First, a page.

Fortnite presents MLK in its latest in-game event | Entertainment

Since 2019, Fortnite has attempted to create an in-game “metaverse”, which is a shared virtual space in which players can interact with each other as they do offline. Fortnite has hosted concerts, in-game events, and movie screenings for players to share virtual experiences. However, Fortnite’s most recent metaverse event turned out to be a deaf catastrophe of corporate ignorance.

Fortnite has put Dr. Martin Luther King Jr. in his battle royale game with his new “March Through Time” virtual exhibit in collaboration with TIME Studios. In the exhibit, Rick Sanchez, the Xenomorph, Master Chief, and other wacky pop culture figures can learn about the civil rights movement, all while dancing and moving around DC to the tune of speech. MLK’s “I Have a Dream”.

As soon as the event kicked off, gamers immediately started making videos poking fun at the utter absurdity of putting something as serious as a centuries-old struggle against oppression in a cartoon shooter. animated. The utter ridiculousness of seeing characters like the Joker dancing and the tea bag around the National Mall while listening to clips from civil rights activists seems like something that could only happen in satire like Silicon Valley or South Park’s. HBO.

For 24 hours, there were few restrictions on the skins, actions, and emotes players could use throughout the National Mall. It was a disaster waiting to happen. In addition to the ridiculous commodification of MLK’s life through a third-person shooter, the “DC ’63” spray that players unlock if they explore the entire exhibit and complete in-game quests. around DC.

Fortnite also hasn’t disabled custom loading screens, which contain tips related to battle royale. One player tweeted his screen, which featured a head tip telling players to “aim for the head,” while charging into virtual Washington DC to learn more about Martin Luther King.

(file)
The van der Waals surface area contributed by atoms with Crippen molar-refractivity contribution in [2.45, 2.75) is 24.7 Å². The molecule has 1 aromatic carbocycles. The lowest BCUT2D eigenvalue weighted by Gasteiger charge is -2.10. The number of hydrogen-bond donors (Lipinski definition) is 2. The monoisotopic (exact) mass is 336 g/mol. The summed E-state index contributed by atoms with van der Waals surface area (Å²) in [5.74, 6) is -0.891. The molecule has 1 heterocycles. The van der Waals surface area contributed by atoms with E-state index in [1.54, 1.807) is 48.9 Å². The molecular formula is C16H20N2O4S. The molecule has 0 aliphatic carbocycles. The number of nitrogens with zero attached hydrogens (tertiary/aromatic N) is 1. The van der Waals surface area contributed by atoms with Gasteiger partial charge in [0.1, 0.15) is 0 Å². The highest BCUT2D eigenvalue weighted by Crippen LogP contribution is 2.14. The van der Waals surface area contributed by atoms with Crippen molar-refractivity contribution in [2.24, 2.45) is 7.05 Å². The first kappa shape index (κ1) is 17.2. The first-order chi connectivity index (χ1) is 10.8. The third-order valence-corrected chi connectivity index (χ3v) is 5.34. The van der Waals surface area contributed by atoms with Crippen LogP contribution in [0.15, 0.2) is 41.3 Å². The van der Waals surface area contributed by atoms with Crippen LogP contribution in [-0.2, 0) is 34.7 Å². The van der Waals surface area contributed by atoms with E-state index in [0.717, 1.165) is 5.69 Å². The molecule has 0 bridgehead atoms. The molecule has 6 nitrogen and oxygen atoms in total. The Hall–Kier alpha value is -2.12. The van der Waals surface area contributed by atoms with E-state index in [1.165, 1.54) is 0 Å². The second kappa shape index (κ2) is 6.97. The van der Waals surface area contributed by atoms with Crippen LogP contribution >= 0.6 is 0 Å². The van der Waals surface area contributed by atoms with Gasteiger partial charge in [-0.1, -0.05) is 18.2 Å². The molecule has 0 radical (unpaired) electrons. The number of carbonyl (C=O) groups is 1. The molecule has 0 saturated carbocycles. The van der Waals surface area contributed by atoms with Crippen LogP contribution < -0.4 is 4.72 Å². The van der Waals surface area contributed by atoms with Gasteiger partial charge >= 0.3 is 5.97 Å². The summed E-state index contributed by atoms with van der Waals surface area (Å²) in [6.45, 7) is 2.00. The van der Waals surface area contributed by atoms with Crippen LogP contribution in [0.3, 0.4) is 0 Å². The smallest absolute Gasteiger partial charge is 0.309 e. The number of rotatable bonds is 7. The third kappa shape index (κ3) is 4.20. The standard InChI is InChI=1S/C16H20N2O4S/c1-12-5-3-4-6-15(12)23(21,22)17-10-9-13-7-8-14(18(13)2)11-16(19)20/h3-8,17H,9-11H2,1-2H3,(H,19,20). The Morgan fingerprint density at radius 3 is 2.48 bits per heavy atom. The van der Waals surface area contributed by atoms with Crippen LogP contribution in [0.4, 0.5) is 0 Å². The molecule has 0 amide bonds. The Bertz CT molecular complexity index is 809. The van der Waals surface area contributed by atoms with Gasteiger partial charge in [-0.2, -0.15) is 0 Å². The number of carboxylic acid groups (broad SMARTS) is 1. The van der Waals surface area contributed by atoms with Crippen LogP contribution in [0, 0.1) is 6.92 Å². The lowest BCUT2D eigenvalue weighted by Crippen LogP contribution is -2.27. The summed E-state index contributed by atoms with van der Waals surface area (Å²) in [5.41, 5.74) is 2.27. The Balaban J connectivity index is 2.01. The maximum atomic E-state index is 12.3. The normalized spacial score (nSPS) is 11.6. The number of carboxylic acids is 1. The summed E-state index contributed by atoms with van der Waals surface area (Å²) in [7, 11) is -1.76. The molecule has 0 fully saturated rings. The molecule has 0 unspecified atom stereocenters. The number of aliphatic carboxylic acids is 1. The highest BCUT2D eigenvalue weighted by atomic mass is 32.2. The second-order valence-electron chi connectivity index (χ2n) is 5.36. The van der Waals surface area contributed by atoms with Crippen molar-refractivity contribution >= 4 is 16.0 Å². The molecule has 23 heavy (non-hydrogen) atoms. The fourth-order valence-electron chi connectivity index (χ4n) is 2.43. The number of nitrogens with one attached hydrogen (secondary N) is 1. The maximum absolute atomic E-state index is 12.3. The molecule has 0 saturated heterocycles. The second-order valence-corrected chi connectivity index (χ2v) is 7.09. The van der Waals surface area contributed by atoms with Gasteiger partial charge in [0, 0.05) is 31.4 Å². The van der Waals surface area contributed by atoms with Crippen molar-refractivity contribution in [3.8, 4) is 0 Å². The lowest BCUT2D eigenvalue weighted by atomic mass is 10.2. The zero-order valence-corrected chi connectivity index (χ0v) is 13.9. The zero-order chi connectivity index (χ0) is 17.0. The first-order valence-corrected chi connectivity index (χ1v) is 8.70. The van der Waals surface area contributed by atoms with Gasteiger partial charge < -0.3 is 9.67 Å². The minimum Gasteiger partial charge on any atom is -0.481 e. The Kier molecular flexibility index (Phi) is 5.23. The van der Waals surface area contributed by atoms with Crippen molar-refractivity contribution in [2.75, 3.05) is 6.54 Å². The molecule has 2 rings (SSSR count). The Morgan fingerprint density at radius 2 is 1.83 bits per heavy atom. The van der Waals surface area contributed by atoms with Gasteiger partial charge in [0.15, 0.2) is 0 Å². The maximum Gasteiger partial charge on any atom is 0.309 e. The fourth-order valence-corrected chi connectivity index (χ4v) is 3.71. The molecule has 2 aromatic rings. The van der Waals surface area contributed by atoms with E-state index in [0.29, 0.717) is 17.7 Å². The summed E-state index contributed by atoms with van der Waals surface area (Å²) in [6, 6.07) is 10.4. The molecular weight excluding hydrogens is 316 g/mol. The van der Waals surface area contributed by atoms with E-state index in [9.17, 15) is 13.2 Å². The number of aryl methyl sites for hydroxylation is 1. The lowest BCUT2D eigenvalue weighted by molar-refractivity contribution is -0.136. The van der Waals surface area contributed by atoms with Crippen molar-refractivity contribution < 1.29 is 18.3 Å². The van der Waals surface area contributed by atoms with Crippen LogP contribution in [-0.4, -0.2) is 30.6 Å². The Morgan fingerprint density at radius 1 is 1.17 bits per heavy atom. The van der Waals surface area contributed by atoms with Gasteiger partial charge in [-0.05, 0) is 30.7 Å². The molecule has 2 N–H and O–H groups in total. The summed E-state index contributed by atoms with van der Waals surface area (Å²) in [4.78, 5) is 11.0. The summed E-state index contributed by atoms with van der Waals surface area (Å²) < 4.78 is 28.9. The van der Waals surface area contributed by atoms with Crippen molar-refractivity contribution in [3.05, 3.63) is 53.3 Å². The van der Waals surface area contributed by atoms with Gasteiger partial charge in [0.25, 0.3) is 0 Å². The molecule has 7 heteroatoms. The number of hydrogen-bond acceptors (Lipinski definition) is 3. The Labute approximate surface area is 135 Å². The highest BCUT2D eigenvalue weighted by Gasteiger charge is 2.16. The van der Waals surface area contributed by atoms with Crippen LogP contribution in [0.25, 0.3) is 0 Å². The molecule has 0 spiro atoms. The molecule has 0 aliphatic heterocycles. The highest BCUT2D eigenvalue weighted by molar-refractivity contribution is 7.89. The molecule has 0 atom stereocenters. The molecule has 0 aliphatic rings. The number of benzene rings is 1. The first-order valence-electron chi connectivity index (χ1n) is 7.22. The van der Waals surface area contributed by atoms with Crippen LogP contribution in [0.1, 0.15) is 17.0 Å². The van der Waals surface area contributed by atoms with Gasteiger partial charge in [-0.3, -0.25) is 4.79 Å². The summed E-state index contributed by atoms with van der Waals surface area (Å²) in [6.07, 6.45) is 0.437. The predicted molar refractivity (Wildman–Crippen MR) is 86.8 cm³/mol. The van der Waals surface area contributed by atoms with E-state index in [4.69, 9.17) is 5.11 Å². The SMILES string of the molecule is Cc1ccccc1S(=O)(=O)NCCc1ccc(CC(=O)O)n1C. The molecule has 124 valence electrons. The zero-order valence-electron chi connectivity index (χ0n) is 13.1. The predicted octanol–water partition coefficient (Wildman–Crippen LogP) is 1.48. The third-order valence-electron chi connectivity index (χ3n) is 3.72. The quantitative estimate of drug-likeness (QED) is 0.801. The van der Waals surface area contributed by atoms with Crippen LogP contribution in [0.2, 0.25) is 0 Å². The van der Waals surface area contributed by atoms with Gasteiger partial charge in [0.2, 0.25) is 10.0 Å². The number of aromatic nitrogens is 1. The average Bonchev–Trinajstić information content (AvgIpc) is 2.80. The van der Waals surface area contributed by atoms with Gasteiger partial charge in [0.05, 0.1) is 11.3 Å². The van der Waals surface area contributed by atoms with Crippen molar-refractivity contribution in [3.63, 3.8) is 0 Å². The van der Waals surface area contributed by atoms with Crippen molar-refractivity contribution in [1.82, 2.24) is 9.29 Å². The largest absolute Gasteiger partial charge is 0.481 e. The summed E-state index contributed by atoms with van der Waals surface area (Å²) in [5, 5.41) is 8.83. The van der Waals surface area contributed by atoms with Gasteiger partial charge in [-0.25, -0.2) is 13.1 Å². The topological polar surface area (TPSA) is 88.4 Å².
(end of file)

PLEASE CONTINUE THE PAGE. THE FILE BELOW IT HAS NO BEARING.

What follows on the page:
On top of that, Epic Games had already restricted some emotes, like throwing tomatoes. It seems Epic Games knew there could be some issues with players having free rein in such a big event, but they still allowed players to treat their 1963 DC time like Travis Scott’s previous gig from Fortnite or their Christopher Nolan film screenings.

After a day where players allowed emotes as they wished, the only emotes allowed were event-related actions, including a sitting and protesting emote. It still felt like a sick commodification of the civil rights protests and movement to many players on Twitter.

The idea of ​​a virtual exhibit in a game is of course not a bad idea. Other games like Assassin’s Creed and Minecraft have managed to include educational sections of their games without appearing deaf and disrespectful to the concepts or stories they explain. Epic Games could have designed a virtual exhibit outside of Fortnite that would focus more on the historical aspect of the movement, as many museums already do.

Important historical exposure was likely to fail in a game like Fortnite, as the main objective of the game is to commit manslaughter better than everyone else. Entertainment companies that teach younger audiences are a great idea, but Fortnite may not be the right platform for teaching kids about such a complex and painful time in American history.



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Jennifer R. Strohm

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